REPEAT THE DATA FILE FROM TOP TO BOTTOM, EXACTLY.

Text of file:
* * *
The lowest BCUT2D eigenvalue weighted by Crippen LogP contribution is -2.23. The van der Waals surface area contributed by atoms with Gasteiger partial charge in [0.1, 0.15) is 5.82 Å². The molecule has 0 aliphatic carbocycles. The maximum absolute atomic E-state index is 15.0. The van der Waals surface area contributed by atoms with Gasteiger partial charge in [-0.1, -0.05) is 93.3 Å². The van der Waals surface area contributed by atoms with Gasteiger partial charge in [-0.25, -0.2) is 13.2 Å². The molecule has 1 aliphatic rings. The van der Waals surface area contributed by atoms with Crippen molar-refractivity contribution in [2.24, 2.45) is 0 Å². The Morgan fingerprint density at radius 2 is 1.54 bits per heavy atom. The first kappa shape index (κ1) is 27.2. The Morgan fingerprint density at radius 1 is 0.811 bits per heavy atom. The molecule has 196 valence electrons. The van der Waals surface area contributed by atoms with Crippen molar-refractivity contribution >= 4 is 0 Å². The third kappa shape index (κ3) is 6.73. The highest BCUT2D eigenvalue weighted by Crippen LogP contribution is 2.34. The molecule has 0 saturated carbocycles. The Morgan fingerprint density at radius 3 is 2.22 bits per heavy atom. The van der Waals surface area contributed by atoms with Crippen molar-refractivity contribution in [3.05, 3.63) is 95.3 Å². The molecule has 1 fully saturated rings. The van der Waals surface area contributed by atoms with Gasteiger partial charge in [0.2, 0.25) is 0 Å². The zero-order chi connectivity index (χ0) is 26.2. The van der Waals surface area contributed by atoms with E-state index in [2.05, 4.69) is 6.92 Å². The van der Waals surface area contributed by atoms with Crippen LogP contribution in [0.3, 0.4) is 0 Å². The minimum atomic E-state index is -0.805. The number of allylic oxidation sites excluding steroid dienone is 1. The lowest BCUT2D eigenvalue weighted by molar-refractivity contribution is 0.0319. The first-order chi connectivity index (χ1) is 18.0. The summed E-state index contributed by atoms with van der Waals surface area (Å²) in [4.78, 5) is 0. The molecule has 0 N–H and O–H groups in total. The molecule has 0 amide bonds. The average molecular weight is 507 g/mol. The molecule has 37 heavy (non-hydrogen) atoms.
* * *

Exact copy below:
The lowest BCUT2D eigenvalue weighted by Crippen LogP contribution is -2.23. The van der Waals surface area contributed by atoms with Gasteiger partial charge in [0.1, 0.15) is 5.82 Å². The molecule has 0 aliphatic carbocycles. The maximum absolute atomic E-state index is 15.0. The van der Waals surface area contributed by atoms with Gasteiger partial charge in [-0.1, -0.05) is 93.3 Å². The van der Waals surface area contributed by atoms with Gasteiger partial charge in [-0.25, -0.2) is 13.2 Å². The molecule has 1 aliphatic rings. The van der Waals surface area contributed by atoms with Crippen molar-refractivity contribution in [2.24, 2.45) is 0 Å². The Morgan fingerprint density at radius 2 is 1.54 bits per heavy atom. The first kappa shape index (κ1) is 27.2. The Morgan fingerprint density at radius 1 is 0.811 bits per heavy atom. The molecule has 196 valence electrons. The van der Waals surface area contributed by atoms with Crippen molar-refractivity contribution >= 4 is 0 Å². The third kappa shape index (κ3) is 6.73. The highest BCUT2D eigenvalue weighted by Crippen LogP contribution is 2.34. The molecule has 0 saturated carbocycles. The Morgan fingerprint density at radius 3 is 2.22 bits per heavy atom. The van der Waals surface area contributed by atoms with Crippen molar-refractivity contribution in [3.05, 3.63) is 95.3 Å². The molecule has 1 fully saturated rings. The van der Waals surface area contributed by atoms with Gasteiger partial charge in [0.2, 0.25) is 0 Å². The zero-order chi connectivity index (χ0) is 26.2. The van der Waals surface area contributed by atoms with E-state index in [2.05, 4.69) is 6.92 Å². The van der Waals surface area contributed by atoms with Crippen LogP contribution in [0.3, 0.4) is 0 Å². The minimum atomic E-state index is -0.805. The number of allylic oxidation sites excluding steroid dienone is 1. The lowest BCUT2D eigenvalue weighted by molar-refractivity contribution is 0.0319. The first-order chi connectivity index (χ1) is 18.0. The summed E-state index contributed by atoms with van der Waals surface area (Å²) in [4.78, 5) is 0. The molecule has 0 N–H and O–H groups in total. The molecule has 0 amide bonds. The average molecular weight is 507 g/mol. The molecule has 37 heavy (non-hydrogen) atoms.